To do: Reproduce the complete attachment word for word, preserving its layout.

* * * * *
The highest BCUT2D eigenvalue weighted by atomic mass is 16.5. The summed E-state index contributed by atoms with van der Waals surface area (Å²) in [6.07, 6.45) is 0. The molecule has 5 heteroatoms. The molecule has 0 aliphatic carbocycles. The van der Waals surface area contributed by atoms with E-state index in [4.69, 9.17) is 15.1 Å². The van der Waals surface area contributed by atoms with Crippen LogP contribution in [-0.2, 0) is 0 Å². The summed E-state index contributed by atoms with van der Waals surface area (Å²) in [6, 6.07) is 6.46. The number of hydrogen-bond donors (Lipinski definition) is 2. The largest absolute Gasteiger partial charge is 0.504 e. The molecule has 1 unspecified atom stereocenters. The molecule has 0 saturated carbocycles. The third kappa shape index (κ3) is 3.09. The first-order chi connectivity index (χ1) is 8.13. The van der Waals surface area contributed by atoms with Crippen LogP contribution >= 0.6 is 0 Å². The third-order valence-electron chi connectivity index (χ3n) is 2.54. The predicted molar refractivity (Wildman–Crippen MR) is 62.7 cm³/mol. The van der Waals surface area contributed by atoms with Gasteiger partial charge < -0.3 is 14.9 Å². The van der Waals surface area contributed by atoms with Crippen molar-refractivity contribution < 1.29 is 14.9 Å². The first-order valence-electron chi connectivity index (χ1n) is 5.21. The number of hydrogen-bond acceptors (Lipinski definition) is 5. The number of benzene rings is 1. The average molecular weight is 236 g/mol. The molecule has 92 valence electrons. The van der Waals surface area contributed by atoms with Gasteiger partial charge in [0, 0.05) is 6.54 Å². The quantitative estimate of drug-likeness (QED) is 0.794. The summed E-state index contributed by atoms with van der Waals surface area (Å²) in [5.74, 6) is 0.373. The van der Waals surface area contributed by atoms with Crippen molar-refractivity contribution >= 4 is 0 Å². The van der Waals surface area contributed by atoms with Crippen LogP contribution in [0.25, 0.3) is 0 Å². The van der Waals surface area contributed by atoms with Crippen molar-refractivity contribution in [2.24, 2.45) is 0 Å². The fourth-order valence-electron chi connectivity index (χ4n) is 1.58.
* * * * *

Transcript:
The highest BCUT2D eigenvalue weighted by atomic mass is 16.5. The summed E-state index contributed by atoms with van der Waals surface area (Å²) in [6.07, 6.45) is 0. The molecule has 5 heteroatoms. The molecule has 0 aliphatic carbocycles. The van der Waals surface area contributed by atoms with E-state index in [4.69, 9.17) is 15.1 Å². The van der Waals surface area contributed by atoms with Crippen LogP contribution in [-0.2, 0) is 0 Å². The summed E-state index contributed by atoms with van der Waals surface area (Å²) in [6, 6.07) is 6.46. The number of hydrogen-bond donors (Lipinski definition) is 2. The largest absolute Gasteiger partial charge is 0.504 e. The molecule has 1 unspecified atom stereocenters. The molecule has 0 saturated carbocycles. The third kappa shape index (κ3) is 3.09. The first-order chi connectivity index (χ1) is 8.13. The van der Waals surface area contributed by atoms with Crippen LogP contribution >= 0.6 is 0 Å². The third-order valence-electron chi connectivity index (χ3n) is 2.54. The predicted molar refractivity (Wildman–Crippen MR) is 62.7 cm³/mol. The van der Waals surface area contributed by atoms with Gasteiger partial charge < -0.3 is 14.9 Å². The van der Waals surface area contributed by atoms with Crippen molar-refractivity contribution < 1.29 is 14.9 Å². The first-order valence-electron chi connectivity index (χ1n) is 5.21. The number of hydrogen-bond acceptors (Lipinski definition) is 5. The number of benzene rings is 1. The average molecular weight is 236 g/mol. The molecule has 92 valence electrons. The van der Waals surface area contributed by atoms with Gasteiger partial charge in [0, 0.05) is 6.54 Å². The quantitative estimate of drug-likeness (QED) is 0.794. The summed E-state index contributed by atoms with van der Waals surface area (Å²) in [5.74, 6) is 0.373. The van der Waals surface area contributed by atoms with Crippen molar-refractivity contribution >= 4 is 0 Å². The van der Waals surface area contributed by atoms with Crippen LogP contribution in [0.25, 0.3) is 0 Å². The van der Waals surface area contributed by atoms with Crippen molar-refractivity contribution in [2.24, 2.45) is 0 Å². The fourth-order valence-electron chi connectivity index (χ4n) is 1.58.